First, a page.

(last updated March 30)
Denise and Shyra both currently live in the same shelter in Detroit for single mothers. They’ve been there for over two months. With their kids, they came to our Housing Resource Center (HRC) in mid-March because they were worried they would have to leave the shelter soon because of the rule that you can only stay in the same shelter for 90 consecutive days.
Before they could enter the HRC, a staff member screened the two families for possible COVID-19 symptoms and exposure, and also took the temperatures of the mothers and their kids. Denise and Shyra certainly understood the need for such precautions during these difficult times. Their families passed the screening.
Speaking to staff inside, Denise and Shyra were relieved to learn that the 90-day rule has been waived until the coronavirus crisis subsides. Denise and Shyra also wanted to check on their pending applications for subsidized housing.
The HRC is one of multiple Access Points for the Coordinated Assessment Model (CAM), which is the concerted effort by homeless providers and stakeholders to address homelessness in Detroit. The HRC has served as the Access Point for families with children and for unaccompanied youth. Because of the COVID-19 outbreak, there are evolving changes in the CAM to try to control the possible spread of the virus. The homeless population is particularly vulnerable to the outbreak, and if the virus is introduced into this population, it will be very difficult to contain.
UPDATE: CAM has suspended operation of all in-person CAM Access Points, except for the two sites for veterans. Instead of the in-person Access Points, CAM will operate a phone line 7 days a week from 7:00am to 8:30pm. The number is (313) 484-4449. See the flyer for details.
The City of Detroit is closely monitoring the situation at all shelters in the city and is ensuring that personal protective equipment is available and being used. The City has launched a testing program for homeless individuals showing symptoms of COVID-19. Individuals at shelters who are ill are being transported to facilities that the City has set up. Once there, each individual has a private room so they will not be exposed to others. Medical staff will then determine if each individual needs to be taken to the hospital, held for further observation, or is well enough to return to the shelter.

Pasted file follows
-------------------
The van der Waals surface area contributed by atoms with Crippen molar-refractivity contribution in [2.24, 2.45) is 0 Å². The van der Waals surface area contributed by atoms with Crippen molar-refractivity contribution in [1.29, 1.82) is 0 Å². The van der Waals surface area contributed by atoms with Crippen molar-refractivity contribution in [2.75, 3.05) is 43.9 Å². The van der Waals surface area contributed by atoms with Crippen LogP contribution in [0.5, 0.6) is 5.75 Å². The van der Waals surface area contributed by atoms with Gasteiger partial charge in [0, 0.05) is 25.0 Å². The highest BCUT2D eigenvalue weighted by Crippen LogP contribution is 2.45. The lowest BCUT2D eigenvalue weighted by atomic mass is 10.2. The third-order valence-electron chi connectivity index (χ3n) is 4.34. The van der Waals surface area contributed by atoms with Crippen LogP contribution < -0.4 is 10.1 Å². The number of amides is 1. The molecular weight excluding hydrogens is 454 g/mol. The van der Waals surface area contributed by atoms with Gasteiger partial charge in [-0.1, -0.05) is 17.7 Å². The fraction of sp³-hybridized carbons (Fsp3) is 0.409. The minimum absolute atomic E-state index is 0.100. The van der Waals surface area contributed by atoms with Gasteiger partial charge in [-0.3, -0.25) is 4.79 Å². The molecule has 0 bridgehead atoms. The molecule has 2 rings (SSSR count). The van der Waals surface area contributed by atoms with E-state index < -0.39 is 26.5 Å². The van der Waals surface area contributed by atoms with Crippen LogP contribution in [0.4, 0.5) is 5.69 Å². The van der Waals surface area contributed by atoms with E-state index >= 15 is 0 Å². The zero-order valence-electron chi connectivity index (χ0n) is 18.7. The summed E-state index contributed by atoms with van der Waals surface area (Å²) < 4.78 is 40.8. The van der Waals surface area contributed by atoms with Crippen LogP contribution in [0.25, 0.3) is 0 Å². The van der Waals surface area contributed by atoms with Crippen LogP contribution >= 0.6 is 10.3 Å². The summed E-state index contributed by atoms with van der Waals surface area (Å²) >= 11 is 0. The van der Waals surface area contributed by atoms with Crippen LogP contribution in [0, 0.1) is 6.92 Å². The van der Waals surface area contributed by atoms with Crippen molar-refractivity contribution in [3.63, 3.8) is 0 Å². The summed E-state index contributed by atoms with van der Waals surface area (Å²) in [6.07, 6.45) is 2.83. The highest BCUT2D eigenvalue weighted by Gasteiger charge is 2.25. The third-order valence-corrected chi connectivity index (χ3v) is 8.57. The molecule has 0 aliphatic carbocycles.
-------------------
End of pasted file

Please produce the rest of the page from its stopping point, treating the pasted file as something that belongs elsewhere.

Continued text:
The COVID-19 pandemic is a rapidly evolving situation and the response of the Detroit homeless system will change accordingly.
After leaving the HRC, Denise and Shyra returned to the shelter. Their homeless situation exemplifies many issues with housing in the city.
Both had been renting single-family houses and had to leave for different reasons. The house where Denise lived had lead contamination. As a result, her young son Jayden now has health and learning disability problems.
“Because my son has a compromised immune system, I am so scared for him because of the coronavirus,” Denise said.
Denise had been working full-time at a Detroit restaurant, but it shut down following the Governor’s executive order. The restaurant will pay Denise for two weeks, but she is worried about the future of her job and how she will continue to support herself.
“I’m afraid about my son going hungry and how we’re going to pay our rent once we can move out of the shelter,” Denise said.
The house that Shyra and her two young daughters were renting went into foreclosure after the owner failed to pay the property taxes.
“We were given only 30 days to move out and that’s why we ended up in a shelter,” Shyra said.
Shyra works for a food manufacturer and she, too, is worried about being laid off if the economy goes into a recession because of the outbreak.